NEW YORK, May 23 (Xinhua) -- U.S. stocks gained for three days in a row Friday, with the S&P 500 closing above the psychologically important level of 1,900 points for the first time ever in history, as upbeat April new home sales pointed to a bright housing market.
The broader S&P 500 increased 8.04 points, or 0.42 percent, to 1,900.53. On May 13, the benchmark index briefly hit a record intraday high of 1,902.17 points before retreating below the round number of 1,900 points at the close.
The Dow Jones Industrial Average rose 63.19 points, or 0.38 percent, to 16,606.27. The Nasdaq Composite Index jumped 31.47 points, or 0.76 percent, to 4,185.81.
The market rally was largely attributed to better-than-expected new home sales released Friday morning. The upbeat data somewhat re-ignited investor enthusiasm, which helped major indices refresh record highs repeatedly over a week ago.
U.S. sales of new single-family houses in April stood at a seasonally adjusted annual rate of 433,000, 6.4 percent above the revised March rate of 407,000, the Commerce Department reported Friday. The reading easily surpassed market consensus.
In the past week or so, the stock market wavered near record highs, as investors tended to stay on the sideline, awaiting more catalysts that could support the market.
The encouraging housing data triggered some sorts of buying that dominated the market in the day, helping the three indices close the week in green territory, with the Dow, the S&P 500 and the Nasdaq up 0.7 percent, 1.2 percent and 2.3 percent, respectively.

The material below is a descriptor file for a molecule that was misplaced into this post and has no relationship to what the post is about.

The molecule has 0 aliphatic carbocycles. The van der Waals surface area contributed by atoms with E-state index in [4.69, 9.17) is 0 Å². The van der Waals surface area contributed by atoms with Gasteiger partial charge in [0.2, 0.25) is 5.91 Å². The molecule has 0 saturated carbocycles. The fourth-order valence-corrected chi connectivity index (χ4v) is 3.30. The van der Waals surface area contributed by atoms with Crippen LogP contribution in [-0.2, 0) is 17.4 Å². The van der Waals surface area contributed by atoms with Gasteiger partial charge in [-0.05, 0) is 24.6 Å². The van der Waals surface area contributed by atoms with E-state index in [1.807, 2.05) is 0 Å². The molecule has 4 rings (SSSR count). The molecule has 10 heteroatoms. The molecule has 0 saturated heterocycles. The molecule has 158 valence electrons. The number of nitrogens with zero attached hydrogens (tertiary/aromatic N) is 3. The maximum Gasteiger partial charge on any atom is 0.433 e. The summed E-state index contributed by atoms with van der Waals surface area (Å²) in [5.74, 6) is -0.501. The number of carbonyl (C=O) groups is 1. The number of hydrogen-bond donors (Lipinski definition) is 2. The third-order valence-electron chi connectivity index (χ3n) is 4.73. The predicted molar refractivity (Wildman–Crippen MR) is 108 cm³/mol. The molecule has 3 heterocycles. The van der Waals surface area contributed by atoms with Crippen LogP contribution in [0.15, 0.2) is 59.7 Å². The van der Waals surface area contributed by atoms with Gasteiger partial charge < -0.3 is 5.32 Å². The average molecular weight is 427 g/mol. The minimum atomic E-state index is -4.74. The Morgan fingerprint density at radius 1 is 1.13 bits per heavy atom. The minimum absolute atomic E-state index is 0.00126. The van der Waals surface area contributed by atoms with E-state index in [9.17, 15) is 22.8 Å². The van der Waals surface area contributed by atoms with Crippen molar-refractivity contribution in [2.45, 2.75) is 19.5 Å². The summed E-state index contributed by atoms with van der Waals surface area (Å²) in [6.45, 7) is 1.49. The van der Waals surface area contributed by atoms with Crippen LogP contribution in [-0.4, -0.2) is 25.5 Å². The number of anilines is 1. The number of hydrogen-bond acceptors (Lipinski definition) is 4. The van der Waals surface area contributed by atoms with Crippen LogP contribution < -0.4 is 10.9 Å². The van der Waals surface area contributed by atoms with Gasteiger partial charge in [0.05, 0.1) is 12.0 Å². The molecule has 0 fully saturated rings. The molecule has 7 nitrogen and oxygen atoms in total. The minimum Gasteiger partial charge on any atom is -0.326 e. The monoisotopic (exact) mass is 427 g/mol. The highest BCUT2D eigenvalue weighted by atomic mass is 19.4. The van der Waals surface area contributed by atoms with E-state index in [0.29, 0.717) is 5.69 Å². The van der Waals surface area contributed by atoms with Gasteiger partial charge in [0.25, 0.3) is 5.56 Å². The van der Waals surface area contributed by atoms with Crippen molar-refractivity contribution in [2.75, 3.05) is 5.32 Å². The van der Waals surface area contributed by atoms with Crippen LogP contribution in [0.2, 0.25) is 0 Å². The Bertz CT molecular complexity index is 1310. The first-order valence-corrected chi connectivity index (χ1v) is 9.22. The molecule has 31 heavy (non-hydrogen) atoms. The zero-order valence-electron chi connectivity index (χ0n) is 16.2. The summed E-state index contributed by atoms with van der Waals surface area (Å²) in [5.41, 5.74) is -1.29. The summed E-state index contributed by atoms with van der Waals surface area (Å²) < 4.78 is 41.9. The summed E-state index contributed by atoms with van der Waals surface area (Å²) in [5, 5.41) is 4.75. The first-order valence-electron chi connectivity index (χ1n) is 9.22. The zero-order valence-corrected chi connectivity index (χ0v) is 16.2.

Moreover, the latest corporate earnings season fared better than what analysts had expected, which also provided a boost to the market. So far, 97 percent of the S&P 500 companies, or 487 companies, have reported first-quarter earnings, among which 68.2 percent have beaten market expectations, while 52.8 percent have topped analyst expectations on revenue side.
On corporate earnings side, Hewlett-Packard Co shares rose 6.10 percent to 33.72 dollars apiece, a day after the company posted results for its fiscal second quarter. The personal computer maker posted adjusted earnings of 88 cents per share, in line with market expectations, while its quarterly sales were slightly below estimates.
The CBOE Volatility Index, a gauge of fear in the market, dropped 5.57 percent to end at 11.36 on Friday.
In other markets, the dollar strengthened against most major currencies and it continued rising versus the euro after data showed German business confidence declined.
The Ifo institute's business climate index fell to 110.4 in May from 111.2 in the previous month, which showed German business confidence weakened more than forecast and indicated the country's economic growth may slow in the second quarter.
In late New York trading, the euro dropped to 1.3632 dollars from 1.3651 dollars in the previous session. The dollar bought 101. 96 Japanese yen, higher than 101.80 yen of the previous session.
Oil prices rose as U.S. April new home sales surpassed market consensus. Light, sweet crude for July delivery moved up 61 cents to settle at 104.35 dollars a barrel on the New York Mercantile Exchange.
Gold futures on the COMEX division of the New York Mercantile Exchange fell following positive U.S. home sales data and strength in U.S. equities.
The most active gold contract for June delivery fell 3.3 dollars, or 0.25 percent, to settle at 1291.7 dollars per ounce.